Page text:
|Dates:||30 May – 16 Oct 1872|
|Venue:||86 pavilions stretched along the walls of the Kremlin – in the Alexander Garden on the banks of the Moska River, and also witin the Kremlin|
|Theme:||Advances in areas such as technology, warfare, science and culture.|
|Exhibitors:||10,000 exhibitors from all Russian provinces and about 2, 000 foreign exhibitors from Austria-Hungary, Belgium, Britain, Germany and other countries|
|Visitors:||750,000 -On the opening day the price of a ticket was 5 roubles, on following days the price was lowered to 1 rouble, and in the last month it went down to 20 kopecks.|
|Legacy:||Many of the exhibits formed the initial collection of the Central Polytechnic Museum|
This event challenged the previous orthodoxy and instead of having one central building it had separate buildings for each category – a similar approach to the 1871-4 London International Exhibitions.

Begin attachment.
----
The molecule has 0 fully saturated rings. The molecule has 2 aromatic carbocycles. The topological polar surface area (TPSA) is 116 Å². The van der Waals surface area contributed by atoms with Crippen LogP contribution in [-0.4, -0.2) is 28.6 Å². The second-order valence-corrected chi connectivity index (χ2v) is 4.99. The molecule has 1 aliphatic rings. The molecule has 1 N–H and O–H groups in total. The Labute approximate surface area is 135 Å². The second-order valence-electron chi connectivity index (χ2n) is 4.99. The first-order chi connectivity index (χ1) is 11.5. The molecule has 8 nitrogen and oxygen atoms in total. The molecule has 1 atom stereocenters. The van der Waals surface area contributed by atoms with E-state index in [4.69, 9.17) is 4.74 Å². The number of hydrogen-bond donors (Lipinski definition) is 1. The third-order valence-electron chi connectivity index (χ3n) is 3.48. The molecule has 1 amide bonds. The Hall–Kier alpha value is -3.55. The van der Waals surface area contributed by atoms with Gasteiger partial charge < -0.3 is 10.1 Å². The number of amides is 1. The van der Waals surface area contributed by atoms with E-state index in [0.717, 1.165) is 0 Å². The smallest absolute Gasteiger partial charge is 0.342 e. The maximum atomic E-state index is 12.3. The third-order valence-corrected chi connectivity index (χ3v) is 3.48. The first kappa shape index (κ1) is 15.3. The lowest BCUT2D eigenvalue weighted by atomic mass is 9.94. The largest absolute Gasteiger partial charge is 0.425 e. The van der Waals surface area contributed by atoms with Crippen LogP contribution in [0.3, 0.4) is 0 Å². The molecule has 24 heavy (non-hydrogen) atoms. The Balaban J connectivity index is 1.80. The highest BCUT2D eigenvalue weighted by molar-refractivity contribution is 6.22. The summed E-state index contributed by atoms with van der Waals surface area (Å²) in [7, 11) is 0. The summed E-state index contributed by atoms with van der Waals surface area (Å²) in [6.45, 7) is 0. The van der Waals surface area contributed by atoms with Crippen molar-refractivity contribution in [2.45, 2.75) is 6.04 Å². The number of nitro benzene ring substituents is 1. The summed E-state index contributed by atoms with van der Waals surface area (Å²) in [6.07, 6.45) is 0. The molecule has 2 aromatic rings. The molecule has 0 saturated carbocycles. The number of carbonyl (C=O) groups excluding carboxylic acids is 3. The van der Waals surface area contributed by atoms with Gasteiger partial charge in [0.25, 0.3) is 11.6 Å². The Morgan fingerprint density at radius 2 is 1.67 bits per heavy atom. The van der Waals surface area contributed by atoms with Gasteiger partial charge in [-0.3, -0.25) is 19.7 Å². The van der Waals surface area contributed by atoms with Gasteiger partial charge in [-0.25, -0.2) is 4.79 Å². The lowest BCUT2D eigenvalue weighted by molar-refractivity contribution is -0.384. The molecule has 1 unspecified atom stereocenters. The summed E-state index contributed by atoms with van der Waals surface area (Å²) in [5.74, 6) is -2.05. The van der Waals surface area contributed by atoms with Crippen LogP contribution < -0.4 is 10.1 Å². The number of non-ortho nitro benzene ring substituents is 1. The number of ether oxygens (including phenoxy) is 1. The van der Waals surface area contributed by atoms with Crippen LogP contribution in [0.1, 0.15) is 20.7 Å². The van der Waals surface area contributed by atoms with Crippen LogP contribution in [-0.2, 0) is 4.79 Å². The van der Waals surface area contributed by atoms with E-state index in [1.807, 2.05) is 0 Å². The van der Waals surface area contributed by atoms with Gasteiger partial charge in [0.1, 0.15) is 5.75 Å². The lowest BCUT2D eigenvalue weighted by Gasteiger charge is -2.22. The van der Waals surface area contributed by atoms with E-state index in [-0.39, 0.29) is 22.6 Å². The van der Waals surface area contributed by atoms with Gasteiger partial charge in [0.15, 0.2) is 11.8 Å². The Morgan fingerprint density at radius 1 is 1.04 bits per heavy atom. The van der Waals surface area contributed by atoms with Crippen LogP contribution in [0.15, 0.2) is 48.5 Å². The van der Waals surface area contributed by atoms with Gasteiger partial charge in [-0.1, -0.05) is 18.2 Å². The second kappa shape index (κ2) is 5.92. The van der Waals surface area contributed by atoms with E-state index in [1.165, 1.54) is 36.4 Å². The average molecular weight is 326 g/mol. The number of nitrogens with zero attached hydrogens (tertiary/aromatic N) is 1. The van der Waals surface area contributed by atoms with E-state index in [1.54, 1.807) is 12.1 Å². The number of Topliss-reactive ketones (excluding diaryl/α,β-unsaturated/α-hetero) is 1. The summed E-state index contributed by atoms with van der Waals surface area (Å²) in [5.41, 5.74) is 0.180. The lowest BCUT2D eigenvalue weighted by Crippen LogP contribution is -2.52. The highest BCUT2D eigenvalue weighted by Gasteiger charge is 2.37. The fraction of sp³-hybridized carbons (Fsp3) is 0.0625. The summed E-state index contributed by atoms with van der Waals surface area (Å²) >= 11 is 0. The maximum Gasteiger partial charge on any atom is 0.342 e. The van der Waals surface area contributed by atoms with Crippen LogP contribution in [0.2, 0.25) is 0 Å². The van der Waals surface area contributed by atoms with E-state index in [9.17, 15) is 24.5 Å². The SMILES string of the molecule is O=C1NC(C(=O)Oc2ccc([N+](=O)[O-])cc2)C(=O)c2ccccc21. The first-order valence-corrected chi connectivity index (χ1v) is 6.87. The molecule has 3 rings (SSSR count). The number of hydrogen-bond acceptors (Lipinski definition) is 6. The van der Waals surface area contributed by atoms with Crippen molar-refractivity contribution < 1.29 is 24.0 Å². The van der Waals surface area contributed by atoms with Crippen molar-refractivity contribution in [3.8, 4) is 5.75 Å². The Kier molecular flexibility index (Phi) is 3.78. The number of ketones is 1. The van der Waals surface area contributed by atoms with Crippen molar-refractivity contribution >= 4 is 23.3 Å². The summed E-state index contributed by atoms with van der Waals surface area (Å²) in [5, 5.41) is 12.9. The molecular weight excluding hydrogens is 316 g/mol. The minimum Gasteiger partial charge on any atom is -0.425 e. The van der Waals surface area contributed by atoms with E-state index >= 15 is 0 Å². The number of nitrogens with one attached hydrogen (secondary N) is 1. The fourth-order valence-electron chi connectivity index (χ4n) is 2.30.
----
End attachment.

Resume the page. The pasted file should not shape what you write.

The organiser was the Society of Friends of Natural Science, Anthropology and Ethnography. of the Imperial University of Moscow. It was also used to celebrate the bicentennial of the birth of Peter the Great.
The exhibits did not include Fine Arts because one of its intentions was to gather together suitable exhibits for the Central Polytechnic Museum. Exhibition halls were illuminated by gas, from a specially built gas plant. The event held numerous scientific and technical readings, debates, lectures, public educational courses…
At the far end of the pictured room above (left) there is a large painting of the Good Samaritan with three marble busts. A Russian coat of arms and four flags hang above it. To either side of the pavilion there are display cabinets and plants, the walls and ceiling are made of fabric.
The exhibition had its own printing press, which issued a daily Herald of the Moscow Polytechnic Exhibition, and a weekly magazine Bell and other printed materials.
The main categories were Geologo-Mineralogical, Mining, Technological and Applied Physics, Arboricultral, Botanical and Horticultural.
A turnstile at the entrance connected to the device to account for the number of visitors – it recorded a rather suspiciously round-number of 750,000 entries.